Boxing is a sport dependent on mental strategy, despite what its surface-level brutality suggests. In The Fighter, the physically tough but emotionally stricken welterweight boxer “Irish” Mickey Ward (Mark Wahlberg) has a simple plan and sticks to it despite all odds. Mickey takes a lot of punches, wearing down superior opponents by surviving their pummeling blows to the head and torso. Broken, bloodied, and counted out by all (even those pesky HBO analysts), Ward takes advantage of his rival’s draining strength with one perfectly timed blow, gaining you guessed it, unimaginable victory. David O’Russell’s dramatic biopic about Ward and his troubled family asks the viewer to sustain countless melodramatic punches as well, spending most of the story embroiled in Mickey’s scuffles with his cracked-out trainer brother Dickey Eklund (Christian Bale) and their manipulative loon of a mother Alice (Melissa Leo). But this tiresome rope-a-dope never pays off, and even when Ward relishes in sweet professional and romantic victory, the sour taste of cartoonish cliche lingers throughout every redemptive moment.
To call The Fighter a boxing movie, or even a sports film, is problematic at best and ridiculously inaccurate at worst. Wahlberg (who spent years getting this passion project made) and O’Russell make a point of sidestepping the intricacies of sport, the detailed preparation, precision, and practice of boxing, for the many personal distractions plaguing Mickey’s career as a fighter. Beginning with a botched fight in Atlantic City that blatantly showcases Dickey and Alice’s selfish motivations, The Fighter establishes Mickey’s familial plight and his inability to defend himself against the sly vipers slithering through his own family tree. It’s only when Mickey meets local barmaid Charlene (Amy Adams) that he begins to realize the gravity of his situation, and the fact his dreams are being siphoned off by greedy kin. Of course, a strong outside presence immediately rocks Dickey and Alice’s boat, sending each into protection mode, both through passive-aggressive assaults and literal ones (the throwdown between Charlene and Mickey’s coven of gnarly sisters).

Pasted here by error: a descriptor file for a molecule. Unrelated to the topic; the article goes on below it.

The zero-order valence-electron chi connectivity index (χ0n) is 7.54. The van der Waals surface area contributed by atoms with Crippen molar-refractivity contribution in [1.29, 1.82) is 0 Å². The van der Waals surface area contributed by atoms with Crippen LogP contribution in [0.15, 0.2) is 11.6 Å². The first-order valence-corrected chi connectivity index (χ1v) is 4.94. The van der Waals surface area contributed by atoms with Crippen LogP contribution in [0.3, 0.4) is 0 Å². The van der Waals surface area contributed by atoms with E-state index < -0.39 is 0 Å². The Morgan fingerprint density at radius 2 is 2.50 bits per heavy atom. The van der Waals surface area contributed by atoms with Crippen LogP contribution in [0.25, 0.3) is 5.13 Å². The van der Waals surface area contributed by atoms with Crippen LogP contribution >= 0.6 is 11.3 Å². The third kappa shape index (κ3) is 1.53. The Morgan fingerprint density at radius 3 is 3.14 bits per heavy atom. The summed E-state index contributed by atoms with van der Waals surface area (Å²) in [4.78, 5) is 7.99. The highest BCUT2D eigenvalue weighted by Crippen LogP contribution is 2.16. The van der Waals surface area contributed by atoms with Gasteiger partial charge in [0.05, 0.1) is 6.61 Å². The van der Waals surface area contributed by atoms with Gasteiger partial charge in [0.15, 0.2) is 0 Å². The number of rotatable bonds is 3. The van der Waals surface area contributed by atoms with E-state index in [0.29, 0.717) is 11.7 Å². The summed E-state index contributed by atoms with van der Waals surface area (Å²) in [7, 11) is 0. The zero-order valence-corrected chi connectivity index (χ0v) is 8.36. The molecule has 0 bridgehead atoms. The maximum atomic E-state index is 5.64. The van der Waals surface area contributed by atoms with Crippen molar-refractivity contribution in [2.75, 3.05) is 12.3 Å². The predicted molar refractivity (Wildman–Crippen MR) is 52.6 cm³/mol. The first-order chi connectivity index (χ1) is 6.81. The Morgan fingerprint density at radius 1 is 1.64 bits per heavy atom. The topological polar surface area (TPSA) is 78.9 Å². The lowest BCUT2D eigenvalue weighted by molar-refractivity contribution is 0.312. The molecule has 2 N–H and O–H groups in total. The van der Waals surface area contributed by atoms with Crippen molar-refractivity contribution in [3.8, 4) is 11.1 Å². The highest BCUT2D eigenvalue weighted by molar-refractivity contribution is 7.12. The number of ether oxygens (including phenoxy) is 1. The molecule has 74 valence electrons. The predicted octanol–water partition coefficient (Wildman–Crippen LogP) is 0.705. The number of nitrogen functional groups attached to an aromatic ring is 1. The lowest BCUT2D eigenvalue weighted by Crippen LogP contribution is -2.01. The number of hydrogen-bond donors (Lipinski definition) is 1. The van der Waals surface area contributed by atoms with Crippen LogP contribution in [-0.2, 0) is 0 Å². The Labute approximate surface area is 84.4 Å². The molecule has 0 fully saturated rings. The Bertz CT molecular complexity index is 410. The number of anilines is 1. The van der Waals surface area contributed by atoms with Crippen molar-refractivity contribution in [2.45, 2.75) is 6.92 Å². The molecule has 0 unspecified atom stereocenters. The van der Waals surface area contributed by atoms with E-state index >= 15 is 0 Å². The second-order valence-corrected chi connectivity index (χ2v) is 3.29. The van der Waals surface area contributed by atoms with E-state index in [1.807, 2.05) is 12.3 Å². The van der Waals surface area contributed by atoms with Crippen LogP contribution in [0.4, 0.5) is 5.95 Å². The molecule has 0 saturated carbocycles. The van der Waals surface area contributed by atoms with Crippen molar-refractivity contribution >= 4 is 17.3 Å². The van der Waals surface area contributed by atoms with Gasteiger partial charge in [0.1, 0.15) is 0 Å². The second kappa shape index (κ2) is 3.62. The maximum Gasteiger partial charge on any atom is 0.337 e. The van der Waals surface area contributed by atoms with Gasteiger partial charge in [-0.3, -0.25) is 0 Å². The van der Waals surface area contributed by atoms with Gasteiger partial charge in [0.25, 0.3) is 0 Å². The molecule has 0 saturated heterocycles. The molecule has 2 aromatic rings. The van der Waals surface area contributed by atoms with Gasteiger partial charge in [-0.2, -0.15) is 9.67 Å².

The tension between Mickey and Dickey stems from a lifelong degenerative pattern of competition and jealousy punctuated by their abrasive mother and manager, Alice. A former boxer himself, Dickey fought against Sugar Ray Leonard and famously “knocked him down,” giving the now-skeletal man endless bragging rights with local townies and sleazeballs. When Dickey gets sent to prison early on, he’s forced to address his drug habit and negative impact on Mickey’s success. This moment of clarity comes while Dickey and his prison mates watch a documentary on Eklund covering not his boxing career, but the debilitating crack addiction. As Bale’s cavernous face changes from proud shit-talker to embarrassed junkie, The Fighter finally manages some depth of character. But most of these tensions and conflicts rarely amount to anything substantial, and the relationship between both men and Alice is even more hackneyed. Leo’s gut-busting performance is so laughably over the top that the smaller, more meditative moments she shares with her sons feel forced, even falsified in some way.
Patterns of self-preservation persist throughout The Fighter, as each character jockeys for Mickey’s attention despite their best intentions. Charlene begins as a tough-as-nails entity, but loses her muster as soon as Mickey’s success begins to take root. Adams, usually a stellar player no matter the project, looks lost throughout the latter half, caught between a well-meaning brute like Mickey and his fire-breathing family constantly trying to burn down the gates. The result of all these verbal battles is equivalent to a forced therapy session where all parties decide to yell and scream instead of listening thoughtfully. Not only does this wear down Mickey’s resolve, it tests the patience of the viewer yearning to feel an emotional connection with these people. To make matters worse, the actual boxing scenes (shot on Betacams to attain the shoddy image quality of the time) are some of the dullest put to film. As Mickey rests against the ropes taking punch after punch, O’Russell’s camera waits for one moment of physical prowess that comes far too late. We are supposed to glean Mickey’s emotional determination from these physical moments, but no visual or audible approach separates one from another, and each feels like an exercise in futility as opposed to triumph.
Poised to be an Oscar contender for its scenery-chewing performances and underdog perseverance, The Fighter is a messy, flummoxed tale of redemption and brotherly love. Only during the film’s final moments of emotional sincerity, when Dickey and Mickey sit side by side for one last interview, does the film attain any sort of resonance toward their relationship as full-fledged characters. For one brief second, Dickey suspends his rapid-fire banter and looks at Mickey with admiration and regret, giving a flicker of Bale’s genius as an actor and the possibility of a great performance. But it’s too little too late, and one can’t help but see The Fighter as a toothless examination of the blue-collar experience and the role of boxing in shaping a community. For most of the film, these pinball characters bounce off each other randomly and haplessly, yearning for a director and script to ground them in something other than melodrama. This never happens, and inevitably The Fighter proves that silly cartoons aren’t always animated.